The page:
We all have a responsibility to make football more inclusive

  • The Football For All in Leadership program seeks to develop future industry leaders, among disabled people

  • Today was the graduation ceremony of the third edition

  • FIFA’s Joyce Cook: “We can all be key actors in ensuring football is a more inclusive space, where everyone can live their dreams”

Last season, the home of Arsenal Football Club saw the rise of a talented young crop of footballers. Today, it was the scene of a similar maturation process. The graduation ceremony of the third ‘Football for All’ Leadership Programme. The latest edition of the Program kicked off in Lisbon last October, with the goal once again of providing opportunities for disabled people in sport. It has been developed in collaboration with, and participation of sports organizations such as FIFA, UEFA, the Center for Access to Football in Europe – CAFE, the Johan Cruyff Foundation, the Portuguese FA, Arsenal FC and SL Benfica), and also supported by top academic entities such as Nova SBE and AISTS Lausanne. In the first two years, 77% of the participants went on to secure a job in the sports industry.

When put in the following context, it’s no wonder that the program is so important.
• More than 1 billion people experience disability (15% of the world population).
The national unemployment rate for disabled people varies between 50% and 90%. In most developed countries, the official unemployment rate for persons with disabilities of working age is at least twice that for those who have no disability. • Some sources suggest that football is the preferred sport of 3.5 billion people worldwide. Therefore, it should reflect all the population. Only by employing disabled people, will it allow the sport to be truly inclusive. The program has the following clear objectives: To develop participant competencies and prepare future industry leaders; to have participants at the center of an individual project linking sport and disability to empower and create lasting impact; and to create a network of industry professionals and promote collaboration opportunities. In addition, the program supports the participants to create a personal development plan, working on tools such as creating a CV, improving their self-esteem and confidence, as well as focusing on project management skills, with guidance and mentoring from industry leaders.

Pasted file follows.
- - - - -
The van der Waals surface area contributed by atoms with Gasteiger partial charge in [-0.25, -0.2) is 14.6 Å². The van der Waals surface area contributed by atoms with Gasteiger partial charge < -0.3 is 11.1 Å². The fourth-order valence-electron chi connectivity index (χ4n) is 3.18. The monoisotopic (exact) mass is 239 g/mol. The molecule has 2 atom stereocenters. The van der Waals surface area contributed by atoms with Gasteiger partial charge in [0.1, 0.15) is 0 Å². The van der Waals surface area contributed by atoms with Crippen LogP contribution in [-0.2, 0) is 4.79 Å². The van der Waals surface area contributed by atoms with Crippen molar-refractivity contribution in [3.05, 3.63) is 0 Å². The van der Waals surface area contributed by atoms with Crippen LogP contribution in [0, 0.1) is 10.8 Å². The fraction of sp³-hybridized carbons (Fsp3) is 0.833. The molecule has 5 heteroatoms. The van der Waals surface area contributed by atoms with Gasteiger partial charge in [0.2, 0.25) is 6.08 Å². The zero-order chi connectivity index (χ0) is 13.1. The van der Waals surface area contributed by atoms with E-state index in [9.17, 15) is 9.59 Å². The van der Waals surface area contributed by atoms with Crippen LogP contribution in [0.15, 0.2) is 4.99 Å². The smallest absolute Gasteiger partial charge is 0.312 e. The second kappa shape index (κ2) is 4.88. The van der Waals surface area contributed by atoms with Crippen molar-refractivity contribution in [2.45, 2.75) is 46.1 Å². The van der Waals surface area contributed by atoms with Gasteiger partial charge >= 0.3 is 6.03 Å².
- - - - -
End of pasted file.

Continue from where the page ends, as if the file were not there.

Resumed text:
FIFA Senior Advisor Joyce Cook, Portuguese men’s national team coach Fernando Santos, FC Porto and Portugal’s Pepe, and PSG women’s goalkeeper Adriana Criscione are all ambassadors for the program. At today’s graduation ceremony, Joyce told the participants: “Being here with you is deeply personal to me for so many reasons, and being able to celebrate your achievements with you gives me a huge feeling of hope, pride and excitement. “It is crucial that disabled people have full access to take their rightful places as administrators, leaders and decision makers. If we ensure disabled people are not only able to enjoy but also, more frequently contribute to the game, the game will undoubtedly improve. We will see better governance, resilience, innovation, and growth. “Of course, I say this with an understanding that accountability lies with all of us, and this should be a call for action for everyone present in this room. We all have a responsibility on this topic and we can all be key actors, in order to turn football into a more inclusive space, where everyone can live their dreams.”

Did you know? FIFA’s ambition is that the FIFA World Cup Qatar 2022 will not only become one of the most accessible international sporting events, but also leave a lasting legacy for disabled people in Qatar by raising the bar on accessibility and disability inclusion across the country. As part of the event, FIFA and the organizers are working to ensure that persons with limited mobility can benefit from barrier-free access to the stadium and receive, wherever required, assistance from specially trained volunteer teams. A sensory room was used at the FIFA Club World Cup and FIFA Arab Cup to allow for a comfortable environment at the games for children and adults with sensory access requirements. FIFA aims to provide sensory rooms in three of the eight stadiums used at the FIFA World Cup later this year. In addition, we also offer audio-descriptive commentary to enable blind and partially sighted fans to experience games in the stadium. Finally, the Supreme Committee for Delivery & Legacy in Qatar, run a program jointly with Qatari disability groups to leverage the FIFA World Cup to enhance accessibility across the country. The so-called Accessibility Forum includes collaborations with the airport, public transport systems, or the cultural sector.

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